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Poverty and InequalitySexual and Reproductive HealthFamily, Maternal & Child HealthMethodology

Pediatrician identification of Latino children at risk for autism spectrum disorder

TitlePediatrician identification of Latino children at risk for autism spectrum disorder
Publication TypeJournal Article
Year of Publication2013
AuthorsZuckerman, KE, Mattox, K, Donelan, K, Batbayar, O, Baghaee, A, Bethell, C
JournalPediatrics
Volume132
Pagination445-53
Date PublishedSep
ISBN Number0031-4005
Accession Number23958770
Keywords*Pediatrics, Attitude of Health Personnel, California, Child, Child Development Disorders, Pervasive/*diagnosis/*ethnology/psychology, Communication Barriers, Culture, Developmental Disabilities/diagnosis/ethnology/psychology, early diagnosis, European Continental Ancestry Group/*psychology, Guideline Adherence, Health Literacy, Health Services Accessibility, Health Surveys, Healthcare Disparities, Hispanic Americans/*psychology, Humans, Mass Screening, Multilingualism, Primary Health Care, Risk Factors
Abstract

BACKGROUND AND OBJECTIVES: Latino-white disparities in age at autism spectrum disorder (ASD) diagnosis may be modified by primary care pediatrician (PCP) practices and beliefs. The objectives of this study were to assess ASD and developmental screening practices, attitudes toward ASD identification in Latino children, and barriers to ASD identification for Latino children, in a sample of 267 California PCPs. METHODS: In mail-based PCP survey, we assessed rates of bilingual general developmental and ASD screening, perceptions of parent ASD knowledge in Latino and white families, reports of difficulty assessing for ASDs in Latino and white children, and perceptions of barriers to early ASD identification for Latinos. RESULTS: Although 81% of PCPs offered some form of developmental screening, 29% of PCPs offered Spanish ASD screening per American Academy of Pediatrics guidelines, and only 10% offered both Spanish general developmental and Spanish ASD screening per American Academy of Pediatrics guidelines. Most PCPs thought that Latino (English and Spanish primary family language) parents were less knowledgeable about ASDs than white parents. PCPs had more difficulty assessing ASD risk for Latino children with Spanish primary family language than for white children, even when the PCP conducted recommended ASD screening or had >25% Latino patients. The most frequent barrier to ASD identification in Latinos was access to developmental specialists. CONCLUSIONS: Multiple factors in the primary care setting may contribute to delayed ASD identification for Latinos. Promoting language-appropriate screening, disseminating culturally appropriate ASD materials to Latino families, improving the specialist workforce, and providing PCP support in screening and referral of Latino children may be important ways to reduce racial and ethnic differences in care.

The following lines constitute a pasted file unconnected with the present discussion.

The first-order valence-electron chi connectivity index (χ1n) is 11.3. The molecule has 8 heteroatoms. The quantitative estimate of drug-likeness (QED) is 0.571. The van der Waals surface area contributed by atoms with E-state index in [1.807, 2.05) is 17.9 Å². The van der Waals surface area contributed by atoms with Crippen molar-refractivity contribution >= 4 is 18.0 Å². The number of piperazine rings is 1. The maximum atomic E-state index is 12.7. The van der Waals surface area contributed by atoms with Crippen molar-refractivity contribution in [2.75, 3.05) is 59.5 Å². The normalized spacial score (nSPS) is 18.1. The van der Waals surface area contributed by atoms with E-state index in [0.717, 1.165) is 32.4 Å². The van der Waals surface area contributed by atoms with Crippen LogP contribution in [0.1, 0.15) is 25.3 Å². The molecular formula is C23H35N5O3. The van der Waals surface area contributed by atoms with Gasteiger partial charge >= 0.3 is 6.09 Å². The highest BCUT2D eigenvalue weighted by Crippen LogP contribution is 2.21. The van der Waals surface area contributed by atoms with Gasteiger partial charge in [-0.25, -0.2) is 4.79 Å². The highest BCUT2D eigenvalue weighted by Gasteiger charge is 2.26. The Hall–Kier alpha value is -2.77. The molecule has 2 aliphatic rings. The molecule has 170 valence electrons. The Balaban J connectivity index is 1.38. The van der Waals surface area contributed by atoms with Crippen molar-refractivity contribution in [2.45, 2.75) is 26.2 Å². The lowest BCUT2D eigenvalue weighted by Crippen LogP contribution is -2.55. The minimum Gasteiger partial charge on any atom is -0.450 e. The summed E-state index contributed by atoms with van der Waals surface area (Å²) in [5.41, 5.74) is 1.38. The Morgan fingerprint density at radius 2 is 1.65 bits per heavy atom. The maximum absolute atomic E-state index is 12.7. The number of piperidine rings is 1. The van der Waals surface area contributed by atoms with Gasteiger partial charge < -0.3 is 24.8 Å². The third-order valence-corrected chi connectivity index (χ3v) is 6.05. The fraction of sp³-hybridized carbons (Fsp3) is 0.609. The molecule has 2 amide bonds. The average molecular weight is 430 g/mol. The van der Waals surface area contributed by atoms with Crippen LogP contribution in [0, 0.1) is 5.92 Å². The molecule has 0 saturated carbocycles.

PMCID

Pmc3876760